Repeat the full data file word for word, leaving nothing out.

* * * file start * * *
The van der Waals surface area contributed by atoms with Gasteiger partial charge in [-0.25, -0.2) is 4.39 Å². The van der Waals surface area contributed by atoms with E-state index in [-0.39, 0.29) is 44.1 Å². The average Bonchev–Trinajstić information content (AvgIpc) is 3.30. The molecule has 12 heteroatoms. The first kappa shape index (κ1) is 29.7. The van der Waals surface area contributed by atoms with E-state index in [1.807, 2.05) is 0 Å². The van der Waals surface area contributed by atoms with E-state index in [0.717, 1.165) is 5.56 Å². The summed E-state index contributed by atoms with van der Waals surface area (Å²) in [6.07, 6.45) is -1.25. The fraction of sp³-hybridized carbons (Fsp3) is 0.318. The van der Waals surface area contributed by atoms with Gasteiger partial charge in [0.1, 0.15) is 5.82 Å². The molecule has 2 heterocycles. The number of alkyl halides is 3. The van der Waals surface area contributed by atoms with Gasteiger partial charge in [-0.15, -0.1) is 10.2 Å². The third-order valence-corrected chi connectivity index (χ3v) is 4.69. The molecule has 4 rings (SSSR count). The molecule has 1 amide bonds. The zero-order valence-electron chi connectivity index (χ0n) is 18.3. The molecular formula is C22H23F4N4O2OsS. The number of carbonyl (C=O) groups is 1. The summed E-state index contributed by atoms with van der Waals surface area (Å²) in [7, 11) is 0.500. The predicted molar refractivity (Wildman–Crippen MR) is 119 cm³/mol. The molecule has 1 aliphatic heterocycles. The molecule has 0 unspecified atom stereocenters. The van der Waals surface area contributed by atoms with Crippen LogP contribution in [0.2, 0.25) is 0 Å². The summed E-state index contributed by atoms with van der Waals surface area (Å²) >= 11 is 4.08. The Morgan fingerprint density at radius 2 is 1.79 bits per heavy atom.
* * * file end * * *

The van der Waals surface area contributed by atoms with Gasteiger partial charge in [-0.25, -0.2) is 4.39 Å². The van der Waals surface area contributed by atoms with E-state index in [-0.39, 0.29) is 44.1 Å². The average Bonchev–Trinajstić information content (AvgIpc) is 3.30. The molecule has 12 heteroatoms. The first kappa shape index (κ1) is 29.7. The van der Waals surface area contributed by atoms with E-state index in [1.807, 2.05) is 0 Å². The van der Waals surface area contributed by atoms with E-state index in [0.717, 1.165) is 5.56 Å². The summed E-state index contributed by atoms with van der Waals surface area (Å²) in [6.07, 6.45) is -1.25. The fraction of sp³-hybridized carbons (Fsp3) is 0.318. The van der Waals surface area contributed by atoms with Gasteiger partial charge in [0.1, 0.15) is 5.82 Å². The molecule has 2 heterocycles. The number of alkyl halides is 3. The van der Waals surface area contributed by atoms with Gasteiger partial charge in [-0.15, -0.1) is 10.2 Å². The third-order valence-corrected chi connectivity index (χ3v) is 4.69. The molecule has 4 rings (SSSR count). The molecule has 1 amide bonds. The zero-order valence-electron chi connectivity index (χ0n) is 18.3. The molecular formula is C22H23F4N4O2OsS. The number of carbonyl (C=O) groups is 1. The summed E-state index contributed by atoms with van der Waals surface area (Å²) in [7, 11) is 0.500. The predicted molar refractivity (Wildman–Crippen MR) is 119 cm³/mol. The molecule has 1 aliphatic heterocycles. The molecule has 0 unspecified atom stereocenters. The van der Waals surface area contributed by atoms with Crippen LogP contribution in [0.2, 0.25) is 0 Å². The summed E-state index contributed by atoms with van der Waals surface area (Å²) >= 11 is 4.08. The Morgan fingerprint density at radius 2 is 1.79 bits per heavy atom.